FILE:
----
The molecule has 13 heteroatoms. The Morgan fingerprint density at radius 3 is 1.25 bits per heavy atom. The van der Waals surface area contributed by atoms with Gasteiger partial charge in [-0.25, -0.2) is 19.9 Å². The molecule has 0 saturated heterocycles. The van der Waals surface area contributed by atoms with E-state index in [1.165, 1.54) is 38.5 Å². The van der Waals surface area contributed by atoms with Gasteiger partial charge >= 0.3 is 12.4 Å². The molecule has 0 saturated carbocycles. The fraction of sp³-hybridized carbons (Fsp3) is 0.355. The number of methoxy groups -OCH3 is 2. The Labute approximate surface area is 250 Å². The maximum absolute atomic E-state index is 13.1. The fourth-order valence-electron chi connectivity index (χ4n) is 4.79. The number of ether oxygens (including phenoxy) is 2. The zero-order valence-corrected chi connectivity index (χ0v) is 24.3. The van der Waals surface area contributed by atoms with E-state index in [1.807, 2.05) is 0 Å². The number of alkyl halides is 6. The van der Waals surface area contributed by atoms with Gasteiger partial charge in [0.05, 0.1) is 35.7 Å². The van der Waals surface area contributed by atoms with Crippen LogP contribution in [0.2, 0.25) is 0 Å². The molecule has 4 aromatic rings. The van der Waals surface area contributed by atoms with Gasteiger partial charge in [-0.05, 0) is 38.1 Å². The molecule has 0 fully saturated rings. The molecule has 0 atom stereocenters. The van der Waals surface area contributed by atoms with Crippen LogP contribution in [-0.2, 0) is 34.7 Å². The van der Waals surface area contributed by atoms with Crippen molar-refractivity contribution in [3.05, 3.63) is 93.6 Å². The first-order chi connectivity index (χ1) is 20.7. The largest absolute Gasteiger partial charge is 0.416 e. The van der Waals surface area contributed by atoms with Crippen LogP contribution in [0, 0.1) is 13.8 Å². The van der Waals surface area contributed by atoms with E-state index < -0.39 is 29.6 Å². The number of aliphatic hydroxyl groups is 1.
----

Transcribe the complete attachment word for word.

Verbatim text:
The molecule has 13 heteroatoms. The Morgan fingerprint density at radius 3 is 1.25 bits per heavy atom. The van der Waals surface area contributed by atoms with Gasteiger partial charge in [-0.25, -0.2) is 19.9 Å². The molecule has 0 saturated heterocycles. The van der Waals surface area contributed by atoms with E-state index in [1.165, 1.54) is 38.5 Å². The van der Waals surface area contributed by atoms with Gasteiger partial charge >= 0.3 is 12.4 Å². The molecule has 0 saturated carbocycles. The fraction of sp³-hybridized carbons (Fsp3) is 0.355. The number of methoxy groups -OCH3 is 2. The Labute approximate surface area is 250 Å². The maximum absolute atomic E-state index is 13.1. The fourth-order valence-electron chi connectivity index (χ4n) is 4.79. The number of ether oxygens (including phenoxy) is 2. The zero-order valence-corrected chi connectivity index (χ0v) is 24.3. The van der Waals surface area contributed by atoms with E-state index in [1.807, 2.05) is 0 Å². The number of alkyl halides is 6. The van der Waals surface area contributed by atoms with Gasteiger partial charge in [0.05, 0.1) is 35.7 Å². The van der Waals surface area contributed by atoms with Crippen LogP contribution in [0.2, 0.25) is 0 Å². The molecule has 4 aromatic rings. The van der Waals surface area contributed by atoms with Gasteiger partial charge in [-0.05, 0) is 38.1 Å². The molecule has 0 fully saturated rings. The molecule has 0 atom stereocenters. The van der Waals surface area contributed by atoms with Crippen LogP contribution in [-0.2, 0) is 34.7 Å². The van der Waals surface area contributed by atoms with Crippen molar-refractivity contribution in [3.05, 3.63) is 93.6 Å². The first-order chi connectivity index (χ1) is 20.7. The largest absolute Gasteiger partial charge is 0.416 e. The van der Waals surface area contributed by atoms with Crippen LogP contribution in [0, 0.1) is 13.8 Å². The van der Waals surface area contributed by atoms with E-state index < -0.39 is 29.6 Å². The number of aliphatic hydroxyl groups is 1.